Lisbon, Portugal’s capital city, seems to be packed full of restaurants, wine bars, cafes, museums and shops. A ride on the free tram, (#28) will get you acquainted with the layout of the city and save your legs from some steep climbs.

Tawny port, Photo: Jon Sullivan

North of Lisbon is Sintra, a city that will appeal to the history buff inside of you. Declared a UNESCO World Heritage sight in 1995, this place has Moorish castles and royal palaces to spend a couple days exploring.

And Porto, or Oporto, well, the name says it all…

My AFAR Wanderlist for Portugal:

Photo: Fodor’s

Cuba – Cuba seems like a little secret to me. Growing up in the US, I quickly learned that it’s a country many consider off limits, unless you make the extra effort to fly via Mexico or Canada. However, having a British passport makes me feel I shouldn’t waste any time getting here. When I think of Cuba, a few stereotypical things come to mind… Cuban cigars, Che Guevara, old cars, rice and beans, old men sitting outside an even older bar playing chess, rum, Fidel Castro, the Embargo. So why do I want to go here?

Cuban Mojitos, Photo: JaketheSnake

I have a fascination with culture, specifically with rich cultures that have yet to be totally diffused or diluted by Western influence. Pair this with a rich, if tumultuous, history, and the intrigue is here. This place is practically in my backyard, and I can’t wait to explore the city of Havana, the beaches of the Southern coastline, and acquaint myself with the people of this island country.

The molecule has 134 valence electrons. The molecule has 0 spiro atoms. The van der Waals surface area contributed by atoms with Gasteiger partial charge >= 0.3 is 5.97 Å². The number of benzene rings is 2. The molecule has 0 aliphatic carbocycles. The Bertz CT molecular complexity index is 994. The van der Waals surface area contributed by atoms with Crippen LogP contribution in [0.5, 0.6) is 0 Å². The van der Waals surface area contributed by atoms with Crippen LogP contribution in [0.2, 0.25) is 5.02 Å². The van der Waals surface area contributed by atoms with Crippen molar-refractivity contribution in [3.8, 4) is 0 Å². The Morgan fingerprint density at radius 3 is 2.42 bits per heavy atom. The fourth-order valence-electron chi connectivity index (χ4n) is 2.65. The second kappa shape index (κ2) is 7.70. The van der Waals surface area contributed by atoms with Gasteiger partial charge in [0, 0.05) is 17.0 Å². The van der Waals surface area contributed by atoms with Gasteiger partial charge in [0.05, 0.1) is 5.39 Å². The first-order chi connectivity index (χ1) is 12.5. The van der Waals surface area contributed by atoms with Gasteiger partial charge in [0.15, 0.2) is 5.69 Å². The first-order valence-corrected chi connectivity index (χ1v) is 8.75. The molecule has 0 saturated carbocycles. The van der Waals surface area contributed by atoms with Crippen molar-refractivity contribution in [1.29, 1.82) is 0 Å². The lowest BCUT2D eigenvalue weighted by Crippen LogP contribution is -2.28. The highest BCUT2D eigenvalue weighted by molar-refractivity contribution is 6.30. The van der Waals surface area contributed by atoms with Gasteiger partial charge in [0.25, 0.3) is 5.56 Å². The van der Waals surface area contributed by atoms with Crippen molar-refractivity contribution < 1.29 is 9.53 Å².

My AFAR Wanderlist for Cuba:

Peggy’s Point, Nova Scotia

Canada – From what I have seen and researched, and from what my beloved Canadians who I have met on the road have told me, I have come to the conclusion that I will LOVE the coastlines of Canada. Every person I have ever met from British Columbia has basically convinced me to move there within minutes into a conversation. A mountainous coastline, world-class skiing, hiking, and yoga are all on offer here.

Then, I spend a few minutes researching the rugged coastline provinces of Newfoundland, Prince Edward Island and Nova Scotia, and they tease me to head east first. This opposite coastline looks idyllic and seems to have a serene beauty about it. I would love to spend time exploring both seaboards but there’s a lot not to be missed in between as well.

Prince Edward Island, Photo: